Chuk found this video of our friend Wes Cooper. He taught us fly-fishing. He gave the boys their first fly-tying vice. I added this video and link to the story I wrote about Wes back in 2004. We would often saunter in on Sunday nights and listen to me preach. He is a devoted Christian man.
|Longtime Trout Unlimited member Wes Cooper|
A few years ago we considered taking up fly-fishing. When we wanted to learn fly-fishing we read about it. The literature on fly-fishing is extensive. The best fly-fishermen must spend most of the winter tying their own flies or writing first-class prose about the sport. It is an art-form and the aesthetic bent that draws a man to it must lend itself in many fly-fisherman to good descriptive writing. It is common for a good book on fly-fishing to be illustrated with some very satisfying watercolors.
Henry VanDyke was such a man. I still cherish the memory of reading my first essay by Henry VanDyke. VanDyke is perhaps best remembered for writing the words to “Joyful, Joyful, we Adore Thee,” but he was a man of an amazing variety of gifts and interests. The pastor of Brick Presbyterian Church in New York, an American Ambassador, and avid lover and explorer of God’s creation, he was a writer and fly-fisherman. When he writes of a trout stream in the heather-carpeted highlands of Scotland you can almost hear the brook, smell the moist air, and feel the tug at your line.
It was a sweet smiling providence that directed me to a used bookstore one afternoon on the way home from a speaking engagement where I found a treasure I didn’t even know at the time existed – the complete works of Henry Van Dyke. Eighteen beautiful hard-cover volumes nearly a century old. The set is a world of pleasure, theology, essay, memoir, exposition of Scripture, and outdoor journals from travels around the world. Van Dyke even wrote a full book on his observations of creation in the Land where Christ walked.
There is just plain a wealth of good fly-fishing literature available for long winter evenings when you are waiting for spring. It is great to read and beautiful to behold. But you can’t really learn to fish by reading about it, not even books with pictures. We wanted to learn the sport. I knew we needed a mentor. In my pastoral visitation I began to ask around.
One afternoon calling on a man in our church I judged by a room full of trophies that I was in the home of a seasoned outdoorsman. I said, “Say, what do you know about fly-fishing?”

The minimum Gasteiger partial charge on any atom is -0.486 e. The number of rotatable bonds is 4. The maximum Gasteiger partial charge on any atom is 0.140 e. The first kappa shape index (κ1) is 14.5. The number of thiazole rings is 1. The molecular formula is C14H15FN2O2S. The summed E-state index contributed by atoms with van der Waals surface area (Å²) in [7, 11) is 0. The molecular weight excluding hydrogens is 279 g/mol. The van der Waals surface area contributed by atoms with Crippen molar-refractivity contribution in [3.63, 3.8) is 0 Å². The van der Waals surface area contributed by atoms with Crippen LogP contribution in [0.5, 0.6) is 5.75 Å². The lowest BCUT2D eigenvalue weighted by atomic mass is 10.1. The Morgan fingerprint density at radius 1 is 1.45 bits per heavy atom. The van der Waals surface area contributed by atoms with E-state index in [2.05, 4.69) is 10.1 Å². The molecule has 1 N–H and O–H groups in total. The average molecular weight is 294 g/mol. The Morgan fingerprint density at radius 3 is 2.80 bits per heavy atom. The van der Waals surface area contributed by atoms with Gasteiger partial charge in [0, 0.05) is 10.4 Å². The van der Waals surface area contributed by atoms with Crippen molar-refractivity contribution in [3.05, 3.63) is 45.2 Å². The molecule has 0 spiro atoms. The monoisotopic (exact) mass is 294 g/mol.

“Well, not much, but I tell you who does. Wes Cooper is a master fly-fisherman. He builds bamboo fly-rods and people from all over the country buy them.”
When I returned home I told my sons, “Here is the phone number of an expert fly-fisherman. Most older men will open the treasure of their knowledge to a young man who will respectfully listen and ask insightful questions. When he sees you are eager to learn, he will teach you everything he knows.”
That was true of Wes Cooper. He was a retired school teacher, a devoted follower of Jesus Christ, a fisher of souls, and a fly-fisherman. He invited us over and he showed us how to cast and we stood around for a couple hours copying notes into our little notebooks as we learned the art of fly-fishing. He saw that we had an appreciation for what we could learn from him. A few weeks later he took the boys with him out on some of his favorite streams in West Michigan and showed them on the stream how to match the insect hatch, how to present the fly, and how to hook and land a fish.
If you really want to learn to fish you want to read, and study, listen and watch, but most of all you want to follow – follow a master fisherman and imitate him. You need to be with him. You need to spend time in the presence of the Master.
If you want to be a fisher of men, follow Jesus, go with him, imitate him, admire him, and fellowship with him – that is how we will learn to influence men into the Kingdom. That is how we will become fishers of men.
I was talking with a Canadian pastor in the lobby of the Character Inn one day. I could tell he walked with God and had a great love for God. I asked him where he got his formal education. He said, “I didn’t go to seminary. I studied under Bill McCleod. I just spent time with him and he taught me how to pray and walk with God and live in the word of God.”
I remembered the name Bill McCleod. I had read of him and listened to a recording of his own account of how the Spirit had visited his church and his entire city with revival. The revival spread through a large part of Canada and the States. He had walked with God. He had tasted revival. He had seen the hand of God at work. The young pastor made a wise decision to study under Bill McCleod. He knew that to learn you must spend time with one who is a follower of the Master.
Years later an interesting thing happened. We moved from the area to serve at the Character Inn in Flint. Lois’ brother, Alvin, was in the area in a fly-fishing shop during a trip to West Michigan and an elderly man struck up a conversation with him. The white-haired man showed interest in him even though he is an unlikely looking outdoorsman. He rides a Harley, wears a leather jacket, and has tattoos, a goatee, and long hair in a braid. We don’t think he knows the Lord yet. Our children have prayed for him every night for years. The old man in the fly-fishing shop was our friend Wes Cooper. It was Wes Cooper who struck up a conversation with him and tried to influence him into the Kingdom. He was following Christ. He was fishing for men.
When my hair is white I want to be the kind of man who stands around fly-fishing shops and strikes up conversations with unlikely types to tell them of the Master who captured my own heart so long ago.
August 14, 2006